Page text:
CHIEF CABINET SECRETARY SUGA: First of all, the Government has just recently released the results of an objective study on the drafting process of the Kono Statement. In addition, the position of the Japanese Government regarding the comfort women issue is as I have repeatedly stated to date. We will continue to provide appropriate explanations. In any case, the Japanese Government strongly desires the establishment of a correct understanding of history based on objective facts. With regard to the statement made by Secretary-General Ishiba, in my view Diet affairs should be decided at the Diet.

REPORTER: I would like to go back to the topic of abductees. I presume that North Korea’s report has not yet been finalized. However, are you saying that the Japanese and North Korean Governments will be conferring beforehand about when the report should be released in view of their respective domestic situations and other factors?  

CHIEF CABINET SECRETARY SUGA: I am not aware of such matters. As I stated earlier, we have been informed that the report will be made between the end of this summer and early autumn. That is all.

REPORTER: I would like to ask one question in relation to the earlier subject of the Asahi Shimbun articles examining past coverage of the comfort women issue. I believe yesterday’s articles were written based on Asahi Shimbun’s examination of past coverage of the issue; an examination that was conducted at its own responsibility. In more general terms, I think there is a concern that if the Diet were to conduct further studies of past coverage of the issue, the media may end up being stifled. Can you please share your opinion, even in general terms?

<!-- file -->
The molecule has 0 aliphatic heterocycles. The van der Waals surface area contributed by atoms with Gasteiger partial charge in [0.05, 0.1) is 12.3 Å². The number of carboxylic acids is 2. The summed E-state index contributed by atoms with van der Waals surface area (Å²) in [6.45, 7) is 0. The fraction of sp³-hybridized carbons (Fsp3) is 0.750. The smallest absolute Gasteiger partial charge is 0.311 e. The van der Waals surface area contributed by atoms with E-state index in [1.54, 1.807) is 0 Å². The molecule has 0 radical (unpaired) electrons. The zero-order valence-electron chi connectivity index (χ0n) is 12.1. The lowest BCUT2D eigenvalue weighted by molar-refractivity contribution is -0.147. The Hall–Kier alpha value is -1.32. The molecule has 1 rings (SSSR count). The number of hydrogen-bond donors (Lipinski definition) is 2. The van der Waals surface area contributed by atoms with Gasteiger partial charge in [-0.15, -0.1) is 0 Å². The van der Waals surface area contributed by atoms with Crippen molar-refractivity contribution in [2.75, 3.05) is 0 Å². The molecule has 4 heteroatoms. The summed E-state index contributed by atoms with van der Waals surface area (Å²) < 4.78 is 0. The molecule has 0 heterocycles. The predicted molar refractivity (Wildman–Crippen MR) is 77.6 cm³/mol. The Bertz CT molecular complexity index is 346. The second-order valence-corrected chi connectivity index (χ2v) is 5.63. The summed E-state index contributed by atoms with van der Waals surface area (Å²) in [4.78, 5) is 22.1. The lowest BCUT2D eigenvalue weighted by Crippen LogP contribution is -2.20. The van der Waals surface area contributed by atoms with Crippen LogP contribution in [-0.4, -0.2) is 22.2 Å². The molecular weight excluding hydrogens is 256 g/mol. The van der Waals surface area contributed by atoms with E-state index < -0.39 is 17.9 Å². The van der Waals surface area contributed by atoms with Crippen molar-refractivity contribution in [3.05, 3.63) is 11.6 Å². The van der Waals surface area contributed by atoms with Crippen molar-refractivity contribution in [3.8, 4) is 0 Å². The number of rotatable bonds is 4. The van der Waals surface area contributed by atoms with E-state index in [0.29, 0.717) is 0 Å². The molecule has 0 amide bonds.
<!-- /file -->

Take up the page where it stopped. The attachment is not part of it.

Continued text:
CHIEF CABINET SECRETARY SUGA: Since this matter has to do with the Diet, my opinion is that Diet affairs should indeed be determined at the Diet. I believe the Government should refrain from making comments about each and every individual matter.

REPORTER: Following the death of Deputy Director Yoshiki Sasai of the RIKEN Center for Developmental Biology (CDB), questions have been raised about the responsibility of RIKEN in this matter. Previously the Reform Committee recommended the dissolution of RIKEN. Can you once again explain how you envisage the Government will be working with RIKEN?

CHIEF CABINET SECRETARY SUGA: I would like to start by saying that the passing of Dr. Sasai, who has played a central role in supporting CDB, is extremely regrettable, and I would like to express my sincere condolences. I understand that RIKEN is currently making efforts to scientifically verify the STAP (stimulus-triggered acquisition of pluripotency) phenomenon and conducting other scientific investigations. Additionally, as you just stated, I understand that in light of the recommendations made by the Committee of outside experts, RIKEN is developing an action plan to prevent further instances of research misconduct, including the reform of CDB. In any case, regarding the series of events concerning STAP cells, my understanding is that the Ministry of Education, Culture, Sports, Science and Technology is providing appropriate guidance to RIKEN to ensure that effective measures are being taken to prevent future occurrences of research misconduct.